Spirit of Detroit
Backstory and Context
The Spirit of Detroit
In the late 1950s, the City of Detroit was in its heyday with the car industry, music scene, and other industries booming. When the new City County building was being constructed, Detroit’s (and Michigan’s) most famous sculptor, Marshall Fredericks, was commissioned to create an appropriate statue.
Fredericks designed the main seated figure of the statue to represent Man. In the left hand of the statue is a golden orb representing God, while in the right hand is a family group, including a mother, father, and child. In Frederick’s view, the inclusion of the family was to represent the noblest human relationship. In fact, the plaque on the statue reads, “Through the spirit of man is manifested in the family, the noblest human relationship.” The marble backdrop features the seals of the City of Detroit and Wayne County.1
As the statue rusted over the years, it took on a distinct green color, giving it the alias “Jolly Green Giant.” The statue has also been given a personification, such as on April 19, 1963, when two pranksters painted large green footprints leading from the statue to the “Passo di Danzo” statue nearby, which showcases a nude female ballet dancer. This prank hinted at the statue dating scene in downtown Detroit.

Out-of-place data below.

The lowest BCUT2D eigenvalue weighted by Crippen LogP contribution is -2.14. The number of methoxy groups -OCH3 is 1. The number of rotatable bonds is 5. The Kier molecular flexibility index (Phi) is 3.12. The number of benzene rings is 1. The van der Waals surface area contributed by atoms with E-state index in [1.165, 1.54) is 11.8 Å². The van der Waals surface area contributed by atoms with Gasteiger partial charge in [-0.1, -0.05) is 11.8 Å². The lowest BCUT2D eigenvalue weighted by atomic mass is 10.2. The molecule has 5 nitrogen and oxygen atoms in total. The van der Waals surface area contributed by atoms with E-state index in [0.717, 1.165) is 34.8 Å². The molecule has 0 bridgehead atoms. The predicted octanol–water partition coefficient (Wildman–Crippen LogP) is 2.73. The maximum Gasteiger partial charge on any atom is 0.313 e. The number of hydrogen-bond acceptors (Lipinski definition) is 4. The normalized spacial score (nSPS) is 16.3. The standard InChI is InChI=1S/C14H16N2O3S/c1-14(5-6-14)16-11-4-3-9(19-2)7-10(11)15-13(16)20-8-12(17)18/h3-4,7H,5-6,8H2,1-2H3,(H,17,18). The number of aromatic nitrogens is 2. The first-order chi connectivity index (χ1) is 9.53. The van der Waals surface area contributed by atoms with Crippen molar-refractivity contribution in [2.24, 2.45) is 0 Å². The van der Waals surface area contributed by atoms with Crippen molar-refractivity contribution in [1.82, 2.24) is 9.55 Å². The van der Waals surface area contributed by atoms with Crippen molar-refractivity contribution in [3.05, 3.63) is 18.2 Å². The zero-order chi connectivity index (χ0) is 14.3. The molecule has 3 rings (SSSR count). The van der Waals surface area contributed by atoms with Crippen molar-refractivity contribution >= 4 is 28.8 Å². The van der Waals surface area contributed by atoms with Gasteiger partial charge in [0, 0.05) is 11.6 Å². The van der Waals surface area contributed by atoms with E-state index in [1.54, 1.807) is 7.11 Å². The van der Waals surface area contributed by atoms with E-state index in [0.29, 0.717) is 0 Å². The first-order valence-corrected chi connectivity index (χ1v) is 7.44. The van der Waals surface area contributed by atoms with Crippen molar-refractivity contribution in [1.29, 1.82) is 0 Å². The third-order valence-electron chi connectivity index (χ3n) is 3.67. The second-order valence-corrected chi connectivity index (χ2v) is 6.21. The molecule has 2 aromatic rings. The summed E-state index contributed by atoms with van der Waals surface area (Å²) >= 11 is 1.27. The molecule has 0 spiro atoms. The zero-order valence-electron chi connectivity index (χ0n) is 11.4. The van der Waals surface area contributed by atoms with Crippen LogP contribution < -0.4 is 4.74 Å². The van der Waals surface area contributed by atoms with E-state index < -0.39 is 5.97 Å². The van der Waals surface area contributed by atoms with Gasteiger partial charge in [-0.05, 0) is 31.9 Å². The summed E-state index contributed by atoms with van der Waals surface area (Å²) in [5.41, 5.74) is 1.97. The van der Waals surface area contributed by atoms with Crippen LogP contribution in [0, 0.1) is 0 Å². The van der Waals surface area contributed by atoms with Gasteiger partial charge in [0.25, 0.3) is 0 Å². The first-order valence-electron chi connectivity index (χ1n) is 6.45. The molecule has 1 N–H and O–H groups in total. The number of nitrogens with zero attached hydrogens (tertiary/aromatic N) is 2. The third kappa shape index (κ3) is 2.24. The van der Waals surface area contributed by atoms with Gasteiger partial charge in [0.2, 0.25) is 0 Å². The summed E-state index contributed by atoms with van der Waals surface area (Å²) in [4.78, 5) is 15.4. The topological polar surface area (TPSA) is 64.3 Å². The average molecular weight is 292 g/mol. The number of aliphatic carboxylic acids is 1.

Additionally, the Spirit of Detroit statue donned a Red Wings jersey in celebration of the teams Stanley Cup win in 1997. It has since become tradition for the statue to wear the jersey whenever the Red Wings are victorious.2
Inscription on the Statue
The inscription on the symbol wall is from II Corinthians, 3:17 "Now the Lord is that spirit and where the spirit of the Lord is, there is liberty."
The sculpture by Marshall Fredericks was designed to continue the thought conveyed by the inscription and reflects in its conception the spirit underlying all human ideals - The relationship of God to Man.
The main figure represents the spirit of man. In his left hand he holds a symbol of God, and in his right hand, a family group: Father, mother, and child. The artist expresses the concept that God, through the spirit of man, is manifested in the family, the noblest human relationship.3